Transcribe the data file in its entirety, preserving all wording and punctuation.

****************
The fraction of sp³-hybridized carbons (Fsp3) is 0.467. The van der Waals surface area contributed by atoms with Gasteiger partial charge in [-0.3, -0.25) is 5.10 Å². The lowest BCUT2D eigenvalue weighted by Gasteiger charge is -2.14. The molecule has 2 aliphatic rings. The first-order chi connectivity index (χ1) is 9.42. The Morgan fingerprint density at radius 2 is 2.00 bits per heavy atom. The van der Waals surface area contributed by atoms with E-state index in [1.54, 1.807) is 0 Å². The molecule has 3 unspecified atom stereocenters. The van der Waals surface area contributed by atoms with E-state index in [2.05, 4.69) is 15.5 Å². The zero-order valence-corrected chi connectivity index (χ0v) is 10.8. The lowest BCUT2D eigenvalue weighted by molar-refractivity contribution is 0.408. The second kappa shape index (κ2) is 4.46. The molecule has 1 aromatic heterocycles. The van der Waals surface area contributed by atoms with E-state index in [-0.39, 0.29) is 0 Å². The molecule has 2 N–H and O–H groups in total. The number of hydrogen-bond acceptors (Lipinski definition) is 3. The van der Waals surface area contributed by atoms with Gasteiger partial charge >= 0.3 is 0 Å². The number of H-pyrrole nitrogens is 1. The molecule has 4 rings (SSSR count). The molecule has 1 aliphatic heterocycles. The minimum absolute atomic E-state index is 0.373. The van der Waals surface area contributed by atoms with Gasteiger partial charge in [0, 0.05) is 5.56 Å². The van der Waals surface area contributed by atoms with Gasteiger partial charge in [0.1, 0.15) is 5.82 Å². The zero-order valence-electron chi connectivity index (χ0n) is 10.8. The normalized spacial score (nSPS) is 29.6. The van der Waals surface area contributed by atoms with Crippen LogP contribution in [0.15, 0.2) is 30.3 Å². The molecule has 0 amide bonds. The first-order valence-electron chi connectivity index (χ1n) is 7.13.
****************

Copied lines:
The fraction of sp³-hybridized carbons (Fsp3) is 0.467. The van der Waals surface area contributed by atoms with Gasteiger partial charge in [-0.3, -0.25) is 5.10 Å². The lowest BCUT2D eigenvalue weighted by Gasteiger charge is -2.14. The molecule has 2 aliphatic rings. The first-order chi connectivity index (χ1) is 9.42. The Morgan fingerprint density at radius 2 is 2.00 bits per heavy atom. The van der Waals surface area contributed by atoms with E-state index in [1.54, 1.807) is 0 Å². The molecule has 3 unspecified atom stereocenters. The van der Waals surface area contributed by atoms with E-state index in [2.05, 4.69) is 15.5 Å². The zero-order valence-corrected chi connectivity index (χ0v) is 10.8. The lowest BCUT2D eigenvalue weighted by molar-refractivity contribution is 0.408. The second kappa shape index (κ2) is 4.46. The molecule has 1 aromatic heterocycles. The van der Waals surface area contributed by atoms with E-state index in [-0.39, 0.29) is 0 Å². The molecule has 2 N–H and O–H groups in total. The number of hydrogen-bond acceptors (Lipinski definition) is 3. The van der Waals surface area contributed by atoms with Gasteiger partial charge >= 0.3 is 0 Å². The number of H-pyrrole nitrogens is 1. The molecule has 4 rings (SSSR count). The molecule has 1 aliphatic heterocycles. The minimum absolute atomic E-state index is 0.373. The van der Waals surface area contributed by atoms with Gasteiger partial charge in [0, 0.05) is 5.56 Å². The van der Waals surface area contributed by atoms with Gasteiger partial charge in [0.1, 0.15) is 5.82 Å². The zero-order valence-electron chi connectivity index (χ0n) is 10.8. The normalized spacial score (nSPS) is 29.6. The van der Waals surface area contributed by atoms with Crippen LogP contribution in [0.15, 0.2) is 30.3 Å². The molecule has 0 amide bonds. The first-order valence-electron chi connectivity index (χ1n) is 7.13.